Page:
Whenever KenndaLynch tells people about her job as a National Aeronautics and Space Administration scientist, she often is surprised by the response she gets.
"It took me a while to understand how many people think my job is cool," says Lynch, 30, who works as an astrobiology research engineer at the NASA Johnson Space Center in Houston. Lynch gets to travel and says it's always fun when she achieves a goal.
Scientists, firefighters and teachers often are ranked as the most prestigious jobs, according to experts and polls. And they habitually score better than professions like accounting, real estate sales and journalism. Workplace experts say the most prestigious jobs typically involve some sort of benefit to society and usually do not include a hefty paycheck.
"I think one of the really interesting things is that (the prestige is) not correlated with money," says Peter Handal, president and chief executive officer of Dale Carnegie Training and a workplace expert.
Teachers, who generally are considered underpaid, have some of the most prestigious jobs, according to a Harris Interactive survey of more than 1,000 adults conducted last year. Scientists and doctors tied for first on the list, with firefighters and teachers taking the second slot, finishing just above military officers.
High-income finance positions like accounting and stock trading rated low. Entertainers, actors and athletes also landed near the bottom for prestige regardless of their wealth or celebrity.
"It seems that one of the criteria for the most admired profession is how much impact you're having on other people's lives," says John Challenger, workplace expert and chief executive officer of Challenger, Gray & Christmas, a consulting firm.
Respect and public service seem to be a common factor in the most prestigious jobs. Nursing and police officers also score high. But ratings have dropped for all jobs except teachers since Harris began polling on the most prestigious jobs in 1977.
Teachers have seen a 19 percent increase in the past quarter century, possibly because education is becoming more valuable, experts say.
Other major changes since Harris began studying the issue include lawyers, whose prestige factor dropped by 19 percent; priests, ministers and other clergymen falling 9 percent to an all-time low; and scientists, who though still on top, have slipped 14 percent.
Dr. Shawn Peffall, 34, an internal medicine physician in Overlea, Md., says "people are impressed when they hear the word physician but, in general, the public doesn't have any idea what the differences between physicians are."
Peffall finds his job "pretty intellectually stimulating," and likes the satisfaction he gets when people get better.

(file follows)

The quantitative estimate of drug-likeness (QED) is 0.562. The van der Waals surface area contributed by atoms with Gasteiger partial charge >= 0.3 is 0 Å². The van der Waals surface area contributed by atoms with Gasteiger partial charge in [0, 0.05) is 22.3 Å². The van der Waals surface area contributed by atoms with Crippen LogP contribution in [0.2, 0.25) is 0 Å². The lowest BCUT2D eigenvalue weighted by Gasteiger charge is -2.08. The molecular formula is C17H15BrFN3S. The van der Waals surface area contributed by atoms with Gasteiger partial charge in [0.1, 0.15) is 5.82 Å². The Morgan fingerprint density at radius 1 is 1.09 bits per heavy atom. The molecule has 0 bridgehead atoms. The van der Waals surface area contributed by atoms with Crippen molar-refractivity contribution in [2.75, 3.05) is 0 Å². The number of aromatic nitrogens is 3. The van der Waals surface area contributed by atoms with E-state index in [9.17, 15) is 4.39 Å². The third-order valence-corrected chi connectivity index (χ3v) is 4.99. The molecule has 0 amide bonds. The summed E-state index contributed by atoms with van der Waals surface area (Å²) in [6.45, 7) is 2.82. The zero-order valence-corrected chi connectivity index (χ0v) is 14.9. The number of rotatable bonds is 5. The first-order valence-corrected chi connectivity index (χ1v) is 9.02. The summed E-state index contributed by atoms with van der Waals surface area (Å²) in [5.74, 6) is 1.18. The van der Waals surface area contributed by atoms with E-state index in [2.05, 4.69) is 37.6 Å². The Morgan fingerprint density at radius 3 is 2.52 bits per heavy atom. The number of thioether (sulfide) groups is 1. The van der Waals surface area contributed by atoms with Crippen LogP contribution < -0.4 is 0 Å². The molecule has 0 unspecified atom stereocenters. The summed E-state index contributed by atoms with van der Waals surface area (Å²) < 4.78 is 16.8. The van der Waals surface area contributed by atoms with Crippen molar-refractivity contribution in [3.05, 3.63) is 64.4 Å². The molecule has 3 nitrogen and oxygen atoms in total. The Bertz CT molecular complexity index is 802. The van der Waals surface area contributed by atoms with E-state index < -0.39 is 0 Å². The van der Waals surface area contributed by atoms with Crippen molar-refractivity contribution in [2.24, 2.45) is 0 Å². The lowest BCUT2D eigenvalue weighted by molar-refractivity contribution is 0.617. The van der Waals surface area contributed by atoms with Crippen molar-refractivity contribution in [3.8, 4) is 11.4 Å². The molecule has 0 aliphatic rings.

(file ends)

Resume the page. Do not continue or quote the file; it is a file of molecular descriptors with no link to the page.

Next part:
"I enjoy my job because it's what I originally wanted to do," Peffall says.
The downside: the paperwork and hassle of dealing with insurance companies, he says. And working 70 hours a week -- not including on-call hours on nights and weekends -- takes a lot of time away from his family. He earns about $140,000 a year.
Firefighters don't earn as much -- the median salary in the Baltimore area is about $38,000 a year, according to Salary.com -- but the profession also earns high marks in terms of prestige.
Rich Gardiner, 34, is a firefighter and spokesman for the Harford County, Md., Fire and EMS Association. Besides the satisfaction of saving lives, his favorite aspect of the work is the camaraderie. He believes the prestige ranking comes from a respect for the job and an understanding of the dangers, especially after Sept. 11, 2001.
"These men and women put their lives on the line every day," Gardiner says.
Though jobs like accountants and real estate agents don't score high on prestige lists, the people in those professions point out that things may be changing.
"People for some reason perceive (accountants) as being rather boring," says Niel Jefferson, 51, a certified public accountant for Denburg & Low in Washington.
But that doesn't bother him. He says that accountants also are considered respectable and unbiased. Jefferson said he enjoys the work but is no fan of tax season, when 75-hour workweeks are common. He says he earns between $150,000 and $200,000 a year.
Placing last in the Harris poll were real estate agents, whose ranks have swelled during recent years because of the housing boom. The National Association of Realtors says a record number of agents have joined the profession during the past several years. They earn an average of $52,200 a year, according to the Realtors' group.
Challenger believes the sales-driven nature of a real estate agent can turn some buyers off. He added that the real estate boom has pushed home ownership to all-time highs and, because it's one of the biggest expenditures in someone's life, "There's a little buyer's remorse if everything isn't perfect."
Regardless of the perceptions, experts said, most people enjoy their work when they find it prestigious to them.
And even those with jobs at the top of the lists may not think about it much.
"I don't consider myself a prestigious, serious scientist," says Lynch of NASA. She earns about $60,000 a year, but her salary will rise when she gets her doctorate. "When I hear prestigious, I think Harvard professor drinking tea -- I'm not that."
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